forum GNU Linux PowerPC Notebook

Software => Fine tuning/Optimization of applications/libraries for PowerPC => Topic started by: donofrio on January 30, 2015, 01:16:24 AM

Title: Real Flash support
Post by: donofrio on January 30, 2015, 01:16:24 AM
Is someone already working on getting Flash to work properly on PowerPC?
Title: Re: Real Flash support
Post by: feeef on January 30, 2015, 09:27:23 AM
Adobe Flash is not open source but there are alternatives : http://lightspark.github.io/
I don't know much about it but it could be interesting.
Title: Re: Real Flash support
Post by: Carlos on January 15, 2016, 11:50:06 PM
I don't like Flash
Title: Re: Real Flash support
Post by: vox on April 27, 2017, 11:08:10 PM
Is someone already working on getting Flash to work properly on PowerPC?

Sadly, there is no Flash in PPC Linux due to Adobe own policy (it does exist on x64
but Adobe doesnt want to make it open for cross platform compile).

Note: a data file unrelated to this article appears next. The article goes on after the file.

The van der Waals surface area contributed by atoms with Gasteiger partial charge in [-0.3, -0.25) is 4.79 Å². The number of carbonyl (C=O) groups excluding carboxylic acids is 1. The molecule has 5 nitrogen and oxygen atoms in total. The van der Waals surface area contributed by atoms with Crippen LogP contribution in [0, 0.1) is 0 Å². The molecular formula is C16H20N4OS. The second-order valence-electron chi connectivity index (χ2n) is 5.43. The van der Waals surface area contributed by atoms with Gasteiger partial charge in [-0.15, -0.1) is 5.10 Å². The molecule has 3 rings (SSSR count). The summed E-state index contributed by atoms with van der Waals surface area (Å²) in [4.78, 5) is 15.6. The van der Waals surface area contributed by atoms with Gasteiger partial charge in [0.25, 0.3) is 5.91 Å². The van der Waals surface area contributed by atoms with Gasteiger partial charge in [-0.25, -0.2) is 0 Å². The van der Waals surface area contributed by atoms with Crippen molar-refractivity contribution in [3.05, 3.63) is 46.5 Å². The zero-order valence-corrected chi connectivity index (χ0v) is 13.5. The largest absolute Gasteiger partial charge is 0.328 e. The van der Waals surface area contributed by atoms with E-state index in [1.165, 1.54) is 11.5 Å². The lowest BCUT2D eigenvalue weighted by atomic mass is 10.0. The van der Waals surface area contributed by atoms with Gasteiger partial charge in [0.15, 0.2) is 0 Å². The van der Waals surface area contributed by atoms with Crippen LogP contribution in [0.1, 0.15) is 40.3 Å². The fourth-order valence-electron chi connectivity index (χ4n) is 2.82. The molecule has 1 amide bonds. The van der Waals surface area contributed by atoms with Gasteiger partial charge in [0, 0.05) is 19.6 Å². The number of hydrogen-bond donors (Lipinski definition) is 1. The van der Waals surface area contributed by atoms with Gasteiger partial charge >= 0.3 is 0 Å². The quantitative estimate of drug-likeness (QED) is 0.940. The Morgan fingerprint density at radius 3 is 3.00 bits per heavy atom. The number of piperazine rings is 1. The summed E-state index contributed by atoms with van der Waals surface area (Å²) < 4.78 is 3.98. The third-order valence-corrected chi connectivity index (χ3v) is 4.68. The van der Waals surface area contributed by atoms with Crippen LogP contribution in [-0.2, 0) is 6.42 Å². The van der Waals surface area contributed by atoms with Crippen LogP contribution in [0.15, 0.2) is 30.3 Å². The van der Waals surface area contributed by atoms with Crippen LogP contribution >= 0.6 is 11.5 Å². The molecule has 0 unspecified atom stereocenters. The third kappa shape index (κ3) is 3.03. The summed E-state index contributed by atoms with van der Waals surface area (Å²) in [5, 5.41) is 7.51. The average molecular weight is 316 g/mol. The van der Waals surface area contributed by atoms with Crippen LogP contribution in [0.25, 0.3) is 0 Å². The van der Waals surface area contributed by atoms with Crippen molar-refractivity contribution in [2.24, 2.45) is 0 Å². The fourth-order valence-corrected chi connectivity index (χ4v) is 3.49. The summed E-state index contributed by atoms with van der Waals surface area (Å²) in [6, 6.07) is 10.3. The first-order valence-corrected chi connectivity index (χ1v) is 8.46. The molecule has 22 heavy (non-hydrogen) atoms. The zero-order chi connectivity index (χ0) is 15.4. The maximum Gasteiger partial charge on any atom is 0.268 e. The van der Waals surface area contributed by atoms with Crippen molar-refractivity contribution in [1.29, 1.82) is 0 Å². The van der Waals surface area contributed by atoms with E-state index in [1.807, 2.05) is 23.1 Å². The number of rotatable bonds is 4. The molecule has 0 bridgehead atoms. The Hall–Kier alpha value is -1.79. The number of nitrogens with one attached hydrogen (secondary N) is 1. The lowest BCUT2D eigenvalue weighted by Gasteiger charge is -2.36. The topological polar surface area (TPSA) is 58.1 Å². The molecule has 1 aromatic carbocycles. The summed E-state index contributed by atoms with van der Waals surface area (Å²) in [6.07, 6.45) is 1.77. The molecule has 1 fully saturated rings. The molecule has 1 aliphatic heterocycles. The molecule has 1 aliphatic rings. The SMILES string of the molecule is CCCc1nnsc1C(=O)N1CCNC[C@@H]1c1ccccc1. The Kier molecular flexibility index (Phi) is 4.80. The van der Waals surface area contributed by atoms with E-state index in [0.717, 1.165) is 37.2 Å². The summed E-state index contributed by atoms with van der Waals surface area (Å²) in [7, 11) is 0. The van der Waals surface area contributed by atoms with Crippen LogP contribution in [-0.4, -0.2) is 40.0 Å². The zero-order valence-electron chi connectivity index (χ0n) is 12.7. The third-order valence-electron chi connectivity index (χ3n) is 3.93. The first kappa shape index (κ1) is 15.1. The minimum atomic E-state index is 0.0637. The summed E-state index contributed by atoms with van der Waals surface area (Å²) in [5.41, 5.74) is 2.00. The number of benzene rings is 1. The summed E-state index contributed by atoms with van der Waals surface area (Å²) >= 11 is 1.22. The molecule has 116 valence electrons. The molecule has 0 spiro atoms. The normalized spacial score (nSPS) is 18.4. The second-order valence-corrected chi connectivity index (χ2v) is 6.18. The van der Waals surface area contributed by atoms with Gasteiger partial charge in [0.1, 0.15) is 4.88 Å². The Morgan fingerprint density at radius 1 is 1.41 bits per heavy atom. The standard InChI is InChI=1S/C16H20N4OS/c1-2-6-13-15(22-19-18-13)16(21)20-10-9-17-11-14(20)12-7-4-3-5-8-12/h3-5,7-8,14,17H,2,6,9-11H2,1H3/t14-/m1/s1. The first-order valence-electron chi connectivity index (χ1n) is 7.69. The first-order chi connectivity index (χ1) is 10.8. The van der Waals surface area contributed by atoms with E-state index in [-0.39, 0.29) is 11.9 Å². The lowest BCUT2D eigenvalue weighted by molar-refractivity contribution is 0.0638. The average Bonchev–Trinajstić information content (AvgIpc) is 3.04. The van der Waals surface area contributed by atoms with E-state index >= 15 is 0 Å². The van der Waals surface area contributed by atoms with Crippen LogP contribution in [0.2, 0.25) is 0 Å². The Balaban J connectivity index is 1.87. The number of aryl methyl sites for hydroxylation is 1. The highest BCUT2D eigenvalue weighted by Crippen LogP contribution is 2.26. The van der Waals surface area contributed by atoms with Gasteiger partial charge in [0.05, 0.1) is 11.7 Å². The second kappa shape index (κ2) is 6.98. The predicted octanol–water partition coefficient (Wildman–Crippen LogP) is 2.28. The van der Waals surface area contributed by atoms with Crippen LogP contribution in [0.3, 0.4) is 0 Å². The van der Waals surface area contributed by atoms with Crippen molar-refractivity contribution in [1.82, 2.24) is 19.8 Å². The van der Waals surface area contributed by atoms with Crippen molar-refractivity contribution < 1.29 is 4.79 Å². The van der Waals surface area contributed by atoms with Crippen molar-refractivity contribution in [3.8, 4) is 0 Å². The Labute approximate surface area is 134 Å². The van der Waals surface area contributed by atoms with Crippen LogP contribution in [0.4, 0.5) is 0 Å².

Gladly, its been abandoned format, slow and CPU demanding and replaced by HTML5.

Adobes policies on their own plugin have been a matter of resistance in the past,
and I am glad You Tube has moved away.
See http://occupyflash.org/
Title: Re: Real Flash support
Post by: msuchanek on May 11, 2017, 04:00:24 PM
I don't like flash either.

It was promising platform in the past and provided features that the web did not provide otherwise.

The web has caught up since so with very recent versions of 'major' web browsers you can get pretty much anything flash provides in html5 only.

Unfortunately, many websites have not caught up and still use flash for some major features meaning they will break without flash.

In particular youtube still requires flash to play back old low-res videos AFAICT.

I think the platform was killed by Macromedia not allowing alternative renderers. They tried to exert tight control over the platform which in the end bit them back. At certain point wintel+mac was no longer 99.999% of everything and an alternative renderer that was required for the platform to survive at least as a niche alternative was not there. Today you would not consider flash for new applications unless you use a framework that has it only as one of possible targets because you want to reach users. And most users are 'mobile' these days which means mostly flash-free.

Practically the Adobe blob or the Google build of the same is the only way to render flash content to date. So if you want flash consider x86 emulation.